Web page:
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Kennedy v. Life Insurance Company of North America

United States District Court, W.D. Kentucky, Louisville

June 23, 2017

WILLIAM KENNEDY, PLAINTIFF,
v.
LIFE INSURANCE COMPANY OF NORTH AMERICA, DEFENDANT.

          MEMORANDUM OPINION

          Charles R. Simpson III, Senior Judge United States District Court

         I. Introduction

         This matter is before the Court on the motion of Plaintiff William Kennedy to strike the declaration of Richard Lodi (“the Lodi declaration”), ECF No. 32. Defendant Life Insurance Company of North America (LINA) responded, ECF No. 33. Kennedy replied, ECF No. 36. For the reasons explained below, the Court will deny Kennedy's motion to strike.

         II. Background

         A. Allegations in the Complaint

         Kennedy was an insured under a long term disability policy that LINA had issued to his employer. Compl. ¶¶ 6-8, ECF No. 1. Kennedy stopped working in August 2012 because of limitations caused by his disabling conditions and corresponding treatments. Id. ¶ 9. After ceasing work, Kennedy remained continuously disabled. Id. ¶ 10. He was unable to participate in any gainful employment. Id.

         Kennedy submitted a disability claim to LINA for short term and long term disability benefits using the insurance company's standardized disability claim form, which was entitled “Report of Claim.” Id. ¶¶ 11-12.

         LINA denied Kennedy's claim for short term disability benefits. Id. ¶ 13. It did not issue a decision for his application for long term disability benefits. Id. ¶ 14. LINA's internal administrative policy required it to process Kennedy's long term disability benefits claim, even though it had denied his claim for short term disability benefits. Id. ¶ 15.

         Kennedy wrote to LINA after it had failed to issue a decision on his claim for long term disability benefits. Id. ¶ 17. In the letter, he requested that LINA (1) provide a copy of the claim that would have confirmed that it had reviewed his long term disability claim, (2) confirm that he had exhausted his short term and long term disability claims, or (3) process his letter as a claim for long term disability benefits and render a decision. Id. LINA did not respond to Kennedy's letter. Id. ¶ 18. When LINA failed to respond to the letter, Kennedy again wrote to the insurance company and reiterated his request. Id. ¶ 19. LINA again failed to respond. Id. ¶ 20.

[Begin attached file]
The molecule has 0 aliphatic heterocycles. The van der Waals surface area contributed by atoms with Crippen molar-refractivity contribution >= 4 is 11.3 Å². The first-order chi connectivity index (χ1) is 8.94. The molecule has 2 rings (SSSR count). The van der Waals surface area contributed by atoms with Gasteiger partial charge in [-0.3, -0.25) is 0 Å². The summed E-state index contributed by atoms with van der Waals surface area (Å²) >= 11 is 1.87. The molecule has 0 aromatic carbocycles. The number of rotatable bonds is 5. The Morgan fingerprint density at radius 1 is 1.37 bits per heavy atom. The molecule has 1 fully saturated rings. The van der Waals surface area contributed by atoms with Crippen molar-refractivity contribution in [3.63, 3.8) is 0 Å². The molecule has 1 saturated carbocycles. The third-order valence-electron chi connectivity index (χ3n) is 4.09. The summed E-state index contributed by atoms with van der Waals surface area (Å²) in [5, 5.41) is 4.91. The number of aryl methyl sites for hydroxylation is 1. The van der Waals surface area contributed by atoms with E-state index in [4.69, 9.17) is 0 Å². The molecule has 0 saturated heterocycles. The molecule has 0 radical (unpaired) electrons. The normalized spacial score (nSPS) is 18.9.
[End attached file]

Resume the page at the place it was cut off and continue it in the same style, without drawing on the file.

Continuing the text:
Kennedy filed suit in this Court under the Employee Retirement Income Security Act of 1974 (ERISA), 29 U.S.C. §§ 1132(a)(1)(B) and 1132(a)(3). Id. ¶ 27. He seeks to enforce the contractual terms of his disability policy, to obtain past benefits, to receive reinstatement for payment of future benefits, to obtain declaratory relief, and to obtain other equitable relief, including surcharge. Id. He also seeks attorney fees and costs under 29 U.S.C. § 1132(g). Id. ¶¶ 28-29.

         B. The Lodi Declaration

         LINA has moved for summary judgment on Kennedy's claims. Mot. Summ. J. 1, ECF. No. 28. The motion for summary judgment is still pending. Id. In support of its motion for summary judgment, LINA attached the Lodi declaration. Lodi Decl., ECF No. 28-2. In the declaration, Lodi states that he is a senior operations representative who maintains custody and access to records pertaining to LINA's short term disability benefits. Id. ¶ 1. He explains LINA's claim procedures. Id. ¶¶ 2-5. He further affirms that LINA never received a request for an appeal of its denial of Kennedy's short term or long term disability benefits. Id. ¶¶ 6-7. Lodi further maintains that LINA did not receive a proof of loss within the time allotted for filing a proof of claim, never received satisfactory proof of loss, and never received a request for appeal of the denial of a long term benefit claim. Id. ¶¶ 8-9. Finally, Lodi affirms that LINA has not paid any short term or long term disability benefits related to a claim that Kennedy became disabled on August 18, 2012. Id. ¶ 10.

         III. Discussion

         Kennedy now moves to strike the Lodi declaration.[1] Mot. Strike 1, ECF No. 32. Kennedy asserts that the Court should not consider the Lodi declaration because its review of the denial of ERISA benefits is limited to the administrative record. Id. at 1-3. LINA argues in opposition that failure to exhaust administrative remedies is an affirmative defense that is properly raised on a motion for summary judgment and that declarations may be submitted in support of a motion for ...


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